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Before the start of business, Just Security provides a curated summary of up-to-the-minute developments at home and abroad. Here’s today’s news.


President Trump announced yesterday that the U.S. should acknowledge Israeli sovereignty over the contested Golan Heights, in a significant boost for his ally Israeli Prime Minister Benjamin Netanyahu. “After 52 years it is time for the U.S. to fully recognize Israel’s Sovereignty over the Golan Heights,” Trump said in a message sent on Twitter, describing the Golan as being “of critical strategic and security importance to the State of Israel and Regional Stability!” Anne Gearan, Loveday Morris and Carol Morello report at the Washington Post.

The Golan is a strategic area seized from Syria and annexed by Israel in a move never recognized by the international community, AFP reports.

The move comes just days before Netanyahu is set to join Trump at the White House and follows weeks during which Netanyahu has renewed his push for the U.S. to recognize the Golan Heights as part of Israel, Jeremy Diamond and Jennifer Hansler report at CNN.

Netanyahu publicly thanked Trump, sending a message on Twitter stating: “at a time when Iran seeks to use Syria as a platform to destroy Israel, President Trump boldly recognises Israeli sovereignty over the Golan Heights … thank you President Trump!” Reuters reports.

Trump claimed that his decision was not a move to boost Netanyahu ‘s prospects in the upcoming reelection race. “No, I wouldn’t even know about that,” Trump told Fox Business Network’s Maria Bartiromo in an interview to air today, Chris Mills Rodrigo reports at the Hill.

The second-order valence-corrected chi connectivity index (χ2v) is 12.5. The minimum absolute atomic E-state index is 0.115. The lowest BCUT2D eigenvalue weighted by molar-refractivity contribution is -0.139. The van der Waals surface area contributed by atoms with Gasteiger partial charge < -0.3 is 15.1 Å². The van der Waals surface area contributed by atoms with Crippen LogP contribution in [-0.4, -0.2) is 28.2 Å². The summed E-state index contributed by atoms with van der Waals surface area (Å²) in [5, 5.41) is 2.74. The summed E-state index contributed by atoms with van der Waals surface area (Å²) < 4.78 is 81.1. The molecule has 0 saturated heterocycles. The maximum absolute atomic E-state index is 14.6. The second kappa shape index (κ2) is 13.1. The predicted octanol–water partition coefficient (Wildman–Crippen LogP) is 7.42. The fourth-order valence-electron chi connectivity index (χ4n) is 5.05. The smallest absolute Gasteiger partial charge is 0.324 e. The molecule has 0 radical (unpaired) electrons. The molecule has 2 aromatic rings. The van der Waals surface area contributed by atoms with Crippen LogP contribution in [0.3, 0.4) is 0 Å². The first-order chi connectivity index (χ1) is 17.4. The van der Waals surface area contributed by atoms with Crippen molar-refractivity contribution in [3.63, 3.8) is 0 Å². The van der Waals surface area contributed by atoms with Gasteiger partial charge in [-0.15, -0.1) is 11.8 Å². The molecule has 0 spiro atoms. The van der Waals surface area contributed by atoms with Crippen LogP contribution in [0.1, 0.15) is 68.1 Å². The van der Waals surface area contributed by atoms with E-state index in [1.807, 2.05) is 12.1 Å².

Syria condemned Trump’s announcement as “irresponsible,” with Syrian state news agency publishing a statement remarking that the decision illustrated the “blind bias” of the U.S. towards Israel. The statement added that Syria was determined to recover the area “through all available means,” the BBC reports.


The Trump administration yesterday increased pressure on North Korea, imposing new sanctions on two Chinese shipping companies that it alleges have been assisting Pyongynang avoid international sanctions. “The U.S. and our like-minded partners remain committed to achieving the final, fully verified denuclearization of North Korea and believe that the full implementation of North Korea-related U.N. Security Council resolutions is crucial to a successful outcome,” Treasury secretary Steven Mnuchin said in a statement, Alan Rappeport reports at the New York Times.

The sanctions were the first that the Treasury Department has imposed since late last year and come less than a month after the collapsed Hanoi summit meeting between President Trump and North Korean leader Kim Jong-un, Al Jazeera reports.

North Korea announced this morning that it would be pulling its staff out of a key liaison office with South Korea. The office, located on the North Korean side of the militarized border, was supposed to be a central point in negotiations between the two countries, but representatives from the two Koreas have not met there since the failed Hanoi summit; the Seoul administration “expressed its regret at the decision and is urging staff from the North to return as soon as possible,” The Daily Beast reports.


The government of Venezuelan President Nicolás Maduro intensified its campaign against opposition leader and self-declared interim president Juan Guaidó yesterday as intelligence agents in ski masks arrested Guaidó’s chief of staff Roberto Marrero in a predawn raid. Maduro’s administration did not comment on the arrest of Marrero, taken from his home in the Venezuelan capital by armed officers of the Bolivarian Intelligence Service, according to his neighbor and fellow opposition lawmaker Sergio Vergara, Kejal Vyas reports at the Wall Street Journal.